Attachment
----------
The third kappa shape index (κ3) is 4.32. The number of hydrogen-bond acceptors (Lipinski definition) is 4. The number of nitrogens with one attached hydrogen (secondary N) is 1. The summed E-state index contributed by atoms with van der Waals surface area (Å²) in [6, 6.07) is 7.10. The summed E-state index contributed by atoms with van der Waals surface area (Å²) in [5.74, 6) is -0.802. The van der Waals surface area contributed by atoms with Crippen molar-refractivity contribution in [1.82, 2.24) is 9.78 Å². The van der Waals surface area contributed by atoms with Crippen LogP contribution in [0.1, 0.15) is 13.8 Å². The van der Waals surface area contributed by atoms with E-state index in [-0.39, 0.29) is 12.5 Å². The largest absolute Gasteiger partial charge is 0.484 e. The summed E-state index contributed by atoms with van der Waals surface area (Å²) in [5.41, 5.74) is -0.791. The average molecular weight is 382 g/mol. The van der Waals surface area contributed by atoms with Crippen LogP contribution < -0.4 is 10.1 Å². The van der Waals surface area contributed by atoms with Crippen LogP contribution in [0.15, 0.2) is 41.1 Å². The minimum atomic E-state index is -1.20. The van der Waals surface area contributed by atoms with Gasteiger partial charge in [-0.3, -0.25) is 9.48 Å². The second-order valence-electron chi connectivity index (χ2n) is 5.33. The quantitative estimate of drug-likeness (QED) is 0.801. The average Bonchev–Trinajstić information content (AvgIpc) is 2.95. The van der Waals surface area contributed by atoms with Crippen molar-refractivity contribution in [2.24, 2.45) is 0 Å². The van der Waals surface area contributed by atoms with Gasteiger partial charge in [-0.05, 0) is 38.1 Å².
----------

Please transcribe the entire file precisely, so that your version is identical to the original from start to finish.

The third kappa shape index (κ3) is 4.32. The number of hydrogen-bond acceptors (Lipinski definition) is 4. The number of nitrogens with one attached hydrogen (secondary N) is 1. The summed E-state index contributed by atoms with van der Waals surface area (Å²) in [6, 6.07) is 7.10. The summed E-state index contributed by atoms with van der Waals surface area (Å²) in [5.74, 6) is -0.802. The van der Waals surface area contributed by atoms with Crippen molar-refractivity contribution in [1.82, 2.24) is 9.78 Å². The van der Waals surface area contributed by atoms with Crippen LogP contribution in [0.1, 0.15) is 13.8 Å². The van der Waals surface area contributed by atoms with E-state index in [-0.39, 0.29) is 12.5 Å². The largest absolute Gasteiger partial charge is 0.484 e. The summed E-state index contributed by atoms with van der Waals surface area (Å²) in [5.41, 5.74) is -0.791. The average molecular weight is 382 g/mol. The van der Waals surface area contributed by atoms with Crippen LogP contribution < -0.4 is 10.1 Å². The van der Waals surface area contributed by atoms with Crippen LogP contribution in [0.15, 0.2) is 41.1 Å². The minimum atomic E-state index is -1.20. The van der Waals surface area contributed by atoms with Gasteiger partial charge in [-0.3, -0.25) is 9.48 Å². The second-order valence-electron chi connectivity index (χ2n) is 5.33. The quantitative estimate of drug-likeness (QED) is 0.801. The average Bonchev–Trinajstić information content (AvgIpc) is 2.95. The van der Waals surface area contributed by atoms with Crippen molar-refractivity contribution in [2.24, 2.45) is 0 Å². The van der Waals surface area contributed by atoms with Gasteiger partial charge in [-0.05, 0) is 38.1 Å².